Startups are a prevalent topic, as it has become more accessible than ever for inspired entrepreneurs to start their own businesses. However, there are many misunderstandings in terms of what makes the foundation of a promising startup or the measurement of the probability of startup success. In the past, I always believed that startup success is due to factors that are actually in the end, not as critical as one would initially think. These are common errors and something that is often only learnable through personal failure.
There are a few factors that are very important for startup success. It is possible to be successful without these traits, but the probability becomes significantly lower. You can ask VCs and investors the same questions and generally speaking, they all come to a very similar conclusion, albeit through different experiences. All roads lead to Rome, as they say.
Here, we define startup success as a financially viable model that allows the business to be self-sustainable or draw enough interest such that investors are interested despite a negative revenue stream. There are, of course, non-profits that can also be successful but they still do need to see revenue to pay their staff.
- The ability of the founders.
In the founders’ case, it is essential that they have the fundamental ability to carry out the said project. It is often that founders overestimate their own ability due to a lack of experience or underestimate how challenging the project is. In reality, the vast majority of people do not possess the right personality or traits successfully manage a startup. This is a reality that most are oblivious to, unfortunately.
- Persistence and consistency.
Persistence and consistency are two fundamental traits that are echoed across VCs meetings. It will likely take a large number of years before startups will be profitable, if ever. Most will quit very quickly when things do not go their way, or the outcome is not to their liking.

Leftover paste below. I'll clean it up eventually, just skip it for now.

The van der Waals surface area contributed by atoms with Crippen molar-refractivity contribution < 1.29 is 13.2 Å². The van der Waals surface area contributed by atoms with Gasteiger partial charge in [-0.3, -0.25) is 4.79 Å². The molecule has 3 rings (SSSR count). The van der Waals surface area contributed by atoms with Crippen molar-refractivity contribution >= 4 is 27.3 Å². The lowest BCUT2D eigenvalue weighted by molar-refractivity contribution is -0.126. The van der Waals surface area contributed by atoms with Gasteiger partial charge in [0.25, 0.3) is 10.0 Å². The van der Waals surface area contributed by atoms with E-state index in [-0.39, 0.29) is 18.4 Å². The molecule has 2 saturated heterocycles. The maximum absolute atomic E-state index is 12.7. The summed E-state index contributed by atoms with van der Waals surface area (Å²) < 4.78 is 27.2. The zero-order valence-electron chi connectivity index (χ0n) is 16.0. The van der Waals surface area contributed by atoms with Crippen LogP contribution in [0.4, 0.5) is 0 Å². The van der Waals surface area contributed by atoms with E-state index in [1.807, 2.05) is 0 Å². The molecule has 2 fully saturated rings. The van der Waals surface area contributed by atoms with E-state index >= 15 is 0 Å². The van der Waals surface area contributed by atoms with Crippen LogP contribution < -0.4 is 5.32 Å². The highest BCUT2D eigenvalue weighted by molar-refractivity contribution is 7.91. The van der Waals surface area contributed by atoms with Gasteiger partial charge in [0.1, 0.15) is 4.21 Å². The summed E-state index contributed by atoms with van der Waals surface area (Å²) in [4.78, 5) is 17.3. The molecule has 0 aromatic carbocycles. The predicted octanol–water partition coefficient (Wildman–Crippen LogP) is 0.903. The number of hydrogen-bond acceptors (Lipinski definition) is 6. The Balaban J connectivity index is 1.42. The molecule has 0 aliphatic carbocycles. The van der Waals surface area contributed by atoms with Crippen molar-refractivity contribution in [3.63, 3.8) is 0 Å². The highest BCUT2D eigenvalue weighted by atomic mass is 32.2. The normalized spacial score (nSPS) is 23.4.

In 2019, the failure rate of startups was around 90%. Research concludes 21.5% of startups fail in the first year, 30% in the second year, 50% in the fifth year, and 70% in their 10th year. This, cumulatively speaking, is very high. In addition, this is research done on companies that have been registered, so the real numbers are likely much, much higher. Startups, despite their name are a long game. One must stay focused and be consistently high performing for a long time to have a high chance of succeeding.
- Execution and result-driven.
Execution is defined as the type of person who will go through with their actions and is results-driven. If they say something, they will not only do it, but do it extremely well and quickly. Most people will claim to have a plan, but in reality do not actually deliver. To know whether or not you are a person that is action-orientated, just ask yourself what have you accomplished consistently over a long period of time?
- Extreme internal motivation.
How motivated the individual is, is extremely important. Things will go wrong all the time in startups as it is an unpredictable environment. Always being motivated, and consistently motivated regardless of the circumstances increases the success of business tremendously. Often, irrationally so. This does not mean being unreasonable even when the odds are against you, but keeping your eyes on the goal rather than be distracted is very important.
As a side point, notice that the idea is not on the list? Actually, this is not just my opinion, but spoken about by a large number of VCs. Teams can pivot, making ideas not as important as people think it is. Yes, ideas are important, but it is not the deciding factor if a team will succeed in the long term.